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With the COVID public health emergency (PHE) scheduled to end on May 11, 2023, the issue of prescribing controlled substances via telemedicine and telehealth has taken center stage. Before COVID, prescribing controlled substances was prohibited without in-person assessments, and practitioners had to obtain a special registration from the DEA for telehealth controlled substances. These requirements have been fiercely debated since the Department of Drug Enforcement (DEA) enforcement of the Ryan Haight Online Pharmacy Consumer Protection Act of 2008. The initial ruling was put in place to protect consumers against unscrupulous Internet-based sales of prescriptions, which has continued in other forms. However, in light of the recent events detailed below, the telehealth community of prescribers will likely prevail against their position that in-person assessments should be optional when prescribing controlled substances via telemedicine, telehealth, or any Internet-mediated technology.
During the PHE, the following two pivotal changes were made to rules about telehealth controlled substances:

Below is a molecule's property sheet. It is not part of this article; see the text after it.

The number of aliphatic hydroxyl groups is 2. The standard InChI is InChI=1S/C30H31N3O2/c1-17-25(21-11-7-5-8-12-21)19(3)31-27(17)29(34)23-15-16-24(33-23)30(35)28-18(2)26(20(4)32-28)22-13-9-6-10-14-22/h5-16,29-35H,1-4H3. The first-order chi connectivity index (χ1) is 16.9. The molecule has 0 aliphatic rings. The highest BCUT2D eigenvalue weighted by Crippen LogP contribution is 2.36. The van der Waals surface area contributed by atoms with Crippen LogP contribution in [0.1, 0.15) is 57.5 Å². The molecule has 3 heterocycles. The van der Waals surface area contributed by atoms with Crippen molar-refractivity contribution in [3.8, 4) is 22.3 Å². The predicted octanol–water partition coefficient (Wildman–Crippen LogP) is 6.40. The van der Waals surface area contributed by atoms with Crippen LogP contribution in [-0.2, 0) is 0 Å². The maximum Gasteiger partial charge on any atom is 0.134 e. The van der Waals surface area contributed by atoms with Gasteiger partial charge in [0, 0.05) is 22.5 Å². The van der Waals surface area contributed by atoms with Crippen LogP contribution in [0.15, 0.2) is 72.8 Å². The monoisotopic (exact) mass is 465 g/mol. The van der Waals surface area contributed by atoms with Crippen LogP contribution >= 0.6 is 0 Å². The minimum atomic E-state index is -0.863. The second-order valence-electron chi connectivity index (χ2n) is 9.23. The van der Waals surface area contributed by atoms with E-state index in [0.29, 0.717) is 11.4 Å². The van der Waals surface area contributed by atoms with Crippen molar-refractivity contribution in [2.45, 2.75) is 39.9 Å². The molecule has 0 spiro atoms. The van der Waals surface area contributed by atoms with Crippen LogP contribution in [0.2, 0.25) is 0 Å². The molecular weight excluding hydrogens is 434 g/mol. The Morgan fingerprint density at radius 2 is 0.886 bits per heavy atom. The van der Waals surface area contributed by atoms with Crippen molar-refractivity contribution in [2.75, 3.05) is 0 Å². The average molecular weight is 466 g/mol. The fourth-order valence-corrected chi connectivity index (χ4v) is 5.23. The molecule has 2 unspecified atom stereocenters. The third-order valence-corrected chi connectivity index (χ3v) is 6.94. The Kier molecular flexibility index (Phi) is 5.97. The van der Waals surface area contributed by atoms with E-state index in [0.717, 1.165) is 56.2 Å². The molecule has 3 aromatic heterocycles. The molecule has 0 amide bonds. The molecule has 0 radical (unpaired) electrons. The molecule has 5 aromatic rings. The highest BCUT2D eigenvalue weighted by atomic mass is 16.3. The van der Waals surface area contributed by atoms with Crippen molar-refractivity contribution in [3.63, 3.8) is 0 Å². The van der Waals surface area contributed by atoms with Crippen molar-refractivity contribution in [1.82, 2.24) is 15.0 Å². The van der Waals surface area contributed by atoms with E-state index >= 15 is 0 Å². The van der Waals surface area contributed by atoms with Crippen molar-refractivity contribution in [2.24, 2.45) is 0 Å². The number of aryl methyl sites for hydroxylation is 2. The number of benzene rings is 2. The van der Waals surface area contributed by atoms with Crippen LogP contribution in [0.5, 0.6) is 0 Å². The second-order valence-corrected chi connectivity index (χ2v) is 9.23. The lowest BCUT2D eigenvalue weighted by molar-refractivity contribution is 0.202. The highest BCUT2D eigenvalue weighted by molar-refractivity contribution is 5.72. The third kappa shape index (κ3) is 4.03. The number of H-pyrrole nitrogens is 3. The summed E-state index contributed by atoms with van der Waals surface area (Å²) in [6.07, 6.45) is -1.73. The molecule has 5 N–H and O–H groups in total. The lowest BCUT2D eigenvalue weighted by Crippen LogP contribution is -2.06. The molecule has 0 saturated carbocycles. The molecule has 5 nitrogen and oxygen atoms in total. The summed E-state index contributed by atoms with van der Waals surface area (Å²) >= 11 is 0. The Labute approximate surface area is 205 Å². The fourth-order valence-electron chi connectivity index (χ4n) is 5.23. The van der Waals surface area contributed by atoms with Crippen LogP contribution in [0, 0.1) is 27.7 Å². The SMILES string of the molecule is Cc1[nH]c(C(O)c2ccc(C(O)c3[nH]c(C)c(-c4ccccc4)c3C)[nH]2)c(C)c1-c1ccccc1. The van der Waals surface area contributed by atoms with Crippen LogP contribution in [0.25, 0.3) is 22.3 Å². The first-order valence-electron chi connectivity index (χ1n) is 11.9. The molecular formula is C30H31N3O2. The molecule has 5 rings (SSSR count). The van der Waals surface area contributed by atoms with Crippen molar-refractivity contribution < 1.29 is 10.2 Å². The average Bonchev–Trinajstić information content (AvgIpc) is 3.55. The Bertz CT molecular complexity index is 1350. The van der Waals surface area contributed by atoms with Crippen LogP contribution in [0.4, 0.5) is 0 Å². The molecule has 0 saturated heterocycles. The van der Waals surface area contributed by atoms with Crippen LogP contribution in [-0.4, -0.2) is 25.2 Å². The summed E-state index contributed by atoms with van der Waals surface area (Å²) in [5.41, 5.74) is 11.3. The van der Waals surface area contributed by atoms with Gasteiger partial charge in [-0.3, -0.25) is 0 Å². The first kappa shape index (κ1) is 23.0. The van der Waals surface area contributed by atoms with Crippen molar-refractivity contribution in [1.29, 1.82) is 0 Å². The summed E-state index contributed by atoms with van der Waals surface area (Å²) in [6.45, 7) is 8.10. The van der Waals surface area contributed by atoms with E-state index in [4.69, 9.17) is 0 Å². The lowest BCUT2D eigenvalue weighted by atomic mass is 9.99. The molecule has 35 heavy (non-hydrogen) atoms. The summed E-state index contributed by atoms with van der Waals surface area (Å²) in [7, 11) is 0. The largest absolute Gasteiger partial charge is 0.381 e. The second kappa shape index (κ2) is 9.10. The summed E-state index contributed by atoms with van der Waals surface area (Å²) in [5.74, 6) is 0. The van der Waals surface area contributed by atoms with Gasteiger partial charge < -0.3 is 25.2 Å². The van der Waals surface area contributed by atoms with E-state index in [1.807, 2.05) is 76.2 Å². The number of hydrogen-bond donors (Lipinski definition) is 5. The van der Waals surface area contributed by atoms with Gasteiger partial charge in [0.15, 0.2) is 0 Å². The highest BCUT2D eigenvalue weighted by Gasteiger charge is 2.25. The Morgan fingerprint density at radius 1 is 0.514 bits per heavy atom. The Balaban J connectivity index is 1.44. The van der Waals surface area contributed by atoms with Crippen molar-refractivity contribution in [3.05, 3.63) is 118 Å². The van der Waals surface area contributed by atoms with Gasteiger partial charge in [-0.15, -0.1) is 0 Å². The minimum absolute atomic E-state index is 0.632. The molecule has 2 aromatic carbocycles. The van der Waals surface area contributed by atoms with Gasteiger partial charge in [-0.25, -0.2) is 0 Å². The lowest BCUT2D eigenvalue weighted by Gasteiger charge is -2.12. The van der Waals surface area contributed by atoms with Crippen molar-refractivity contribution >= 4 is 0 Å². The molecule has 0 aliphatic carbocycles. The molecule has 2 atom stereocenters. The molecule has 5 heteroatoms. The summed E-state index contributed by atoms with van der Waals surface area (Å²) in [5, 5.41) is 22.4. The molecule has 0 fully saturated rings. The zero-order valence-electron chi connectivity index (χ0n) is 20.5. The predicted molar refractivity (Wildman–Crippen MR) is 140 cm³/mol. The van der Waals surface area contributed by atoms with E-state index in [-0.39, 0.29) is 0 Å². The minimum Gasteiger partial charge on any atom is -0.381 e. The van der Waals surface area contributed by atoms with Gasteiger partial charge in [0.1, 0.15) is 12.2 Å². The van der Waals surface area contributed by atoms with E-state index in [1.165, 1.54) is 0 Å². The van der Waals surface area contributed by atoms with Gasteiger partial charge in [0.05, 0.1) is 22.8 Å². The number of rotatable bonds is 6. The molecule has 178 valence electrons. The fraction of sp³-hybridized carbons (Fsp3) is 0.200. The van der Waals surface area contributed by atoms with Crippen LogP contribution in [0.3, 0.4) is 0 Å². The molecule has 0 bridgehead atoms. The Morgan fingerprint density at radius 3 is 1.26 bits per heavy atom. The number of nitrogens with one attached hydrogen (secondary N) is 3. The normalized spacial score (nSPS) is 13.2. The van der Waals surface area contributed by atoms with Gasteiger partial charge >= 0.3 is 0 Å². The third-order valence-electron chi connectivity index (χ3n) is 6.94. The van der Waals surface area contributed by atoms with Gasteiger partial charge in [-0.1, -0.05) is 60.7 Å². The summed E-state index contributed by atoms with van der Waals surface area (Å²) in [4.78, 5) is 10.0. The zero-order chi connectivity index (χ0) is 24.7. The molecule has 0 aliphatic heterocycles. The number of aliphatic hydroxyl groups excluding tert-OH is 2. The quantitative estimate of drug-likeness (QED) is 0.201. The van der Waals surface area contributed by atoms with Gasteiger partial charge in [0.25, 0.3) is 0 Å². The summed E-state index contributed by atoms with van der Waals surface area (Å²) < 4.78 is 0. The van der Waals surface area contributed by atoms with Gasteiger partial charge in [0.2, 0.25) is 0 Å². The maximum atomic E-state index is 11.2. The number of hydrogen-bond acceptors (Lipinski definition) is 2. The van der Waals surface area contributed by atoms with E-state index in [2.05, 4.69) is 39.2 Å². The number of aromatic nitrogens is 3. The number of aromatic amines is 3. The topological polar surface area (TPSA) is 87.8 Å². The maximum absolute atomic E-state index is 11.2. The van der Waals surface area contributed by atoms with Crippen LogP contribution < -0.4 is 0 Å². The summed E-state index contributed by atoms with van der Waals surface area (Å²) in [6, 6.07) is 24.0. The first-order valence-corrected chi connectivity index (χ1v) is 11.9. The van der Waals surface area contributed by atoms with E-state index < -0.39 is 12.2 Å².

- Authorized practitioners could prescribe a controlled substance to a patient using telemedicine, even if the patient wasn’t at a hospital or clinic registered with the DEA.
- Qualifying practitioners could prescribe buprenorphine to new and existing patients with opioid use disorder based on a telephone evaluation.
Current Research into Rationales for Prescribing Controlled Substances via Telemedicine
Led by researchers from the Centers for Disease Control and Prevention (CDC) and the National Institutes of Health (NIH), a recent study published in JAMA Network Open helps to shed needed light on the alleged dangers of prescribing controlled substances via telemedicine and telehealth. The landmark study involved the following:
- Looking at the number of overdose deaths involving buprenorphine between July 2019 and June 2021, the cross-sectional study included an overall sample size of 74,474 opioid-involved overdose cases.
- Data was pulled from the State Unintentional Drug Overdose Reporting System (SUDORS) to consider monthly buprenorphine opioid-involved deaths from 46 states and the District of Columbia.
- The involvement of other drugs was closely examined to see if deaths resulted from prescriptions by classifying deaths into the following non-mutually exclusive groups: “any other drug, any other opioid, IMFs (includes fentanyl and fentanyl analogs classified using toxicological, scene, and witness evidence), cocaine, methamphetamine, prescription stimulants, benzodiazepines, antidepressants, anticonvulsants, cannabis, and alcohol.”
- Death certificates were supplemented by information from the medical examiner or coroner reports to account for “sex, age, race and ethnicity, education, and county of residence of decedents.”
Landmark Telehealth Controlled Substances Study Conclusions